In brief: Google is facing serious antitrust scrutiny around the world, leading many to compare it to Microsoft in the 1990s. The latest reports indicate that the company may have been collecting data on rival Android apps to develop competitors.
The success of Android can be attributed not only to the breadth of hardware options but also to the sheer number of apps that have been developed for it, including those made by Google -- the developer behind the popular mobile operating system.
Naturally, the company has access to general usage information from Android devices that it uses to guide the development of various features and measure the impact of any changes made to the overall experience. However, a new report from The Information reveals that Google may collect more data than you'd imagine through an internal program, and not necessarily for the right reasons.
The program -- dubbed "Android Lockbox" -- allows the company to gather information on non-Google apps and people's usage patterns for those apps. For instance, the company looks at how many times users open a specific app every day and the average time spent using it.
The report claims there's a dedicated team called "Magic Eye" that analyzes the data and uses it to brief executives on how much engagement third-party services receive, potentially informing decisions about acquisitions or developing rival services under the Google umbrella.
Sources told The Information that this data has been used to monitor rivals to Google's services such as YouTube and Gmail, as well as fast-growing mobile apps like TikTok.
YouTube recently rolled out an experimental feature in India called Shorts, which is designed to sway people away from TikTok. It would be interesting to know what made Google decide it was not worth developing into a separate app. Google says it's not a secret that it has access to usage data for rival apps and explained that it uses that to improve battery life, tune the Play Store search algorithm, and to power Digital Wellbeing features on Android.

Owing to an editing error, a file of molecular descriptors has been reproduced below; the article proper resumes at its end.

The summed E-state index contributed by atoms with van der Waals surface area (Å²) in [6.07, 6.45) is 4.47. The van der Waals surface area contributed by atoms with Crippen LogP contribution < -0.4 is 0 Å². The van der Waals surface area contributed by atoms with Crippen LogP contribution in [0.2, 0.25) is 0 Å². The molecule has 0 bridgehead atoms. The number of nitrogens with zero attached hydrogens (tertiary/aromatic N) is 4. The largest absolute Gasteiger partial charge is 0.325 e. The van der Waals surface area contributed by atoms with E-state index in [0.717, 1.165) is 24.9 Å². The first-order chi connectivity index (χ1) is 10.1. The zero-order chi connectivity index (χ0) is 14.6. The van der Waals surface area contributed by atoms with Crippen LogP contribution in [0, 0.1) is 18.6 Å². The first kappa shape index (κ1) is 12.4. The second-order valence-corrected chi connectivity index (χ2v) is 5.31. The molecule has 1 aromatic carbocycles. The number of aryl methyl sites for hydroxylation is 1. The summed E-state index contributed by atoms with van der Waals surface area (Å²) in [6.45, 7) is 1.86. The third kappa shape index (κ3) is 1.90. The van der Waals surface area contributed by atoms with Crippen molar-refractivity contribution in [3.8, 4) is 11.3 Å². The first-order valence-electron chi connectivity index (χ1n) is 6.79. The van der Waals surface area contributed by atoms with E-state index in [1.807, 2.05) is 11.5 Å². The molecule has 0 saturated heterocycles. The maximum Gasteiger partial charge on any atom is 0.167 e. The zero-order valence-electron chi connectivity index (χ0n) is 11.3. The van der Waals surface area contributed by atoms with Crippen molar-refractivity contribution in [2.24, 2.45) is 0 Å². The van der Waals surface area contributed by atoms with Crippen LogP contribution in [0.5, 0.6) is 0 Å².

The company further noted that this is done through the public Android App Usage Data API, which means other developers have the same level of access to relevant information about app usage -- provided that the user allowed this during the initial Android setup or in Settings > Google > More > Usage & Diagnostics.
The report is coming out just as Google CEO Sundar Pichai along with the CEOs of Apple, Facebook, and Amazon are expected to testify before Congress on the subject of competition in the digital marketplace.
Both the DOJ and 50 state attorneys general have launched antitrust investigations into Google's business practices, from acquisitions like DoubleClick, Android, AdMob, and YouTube to how its search algorithm treats rival apps and services.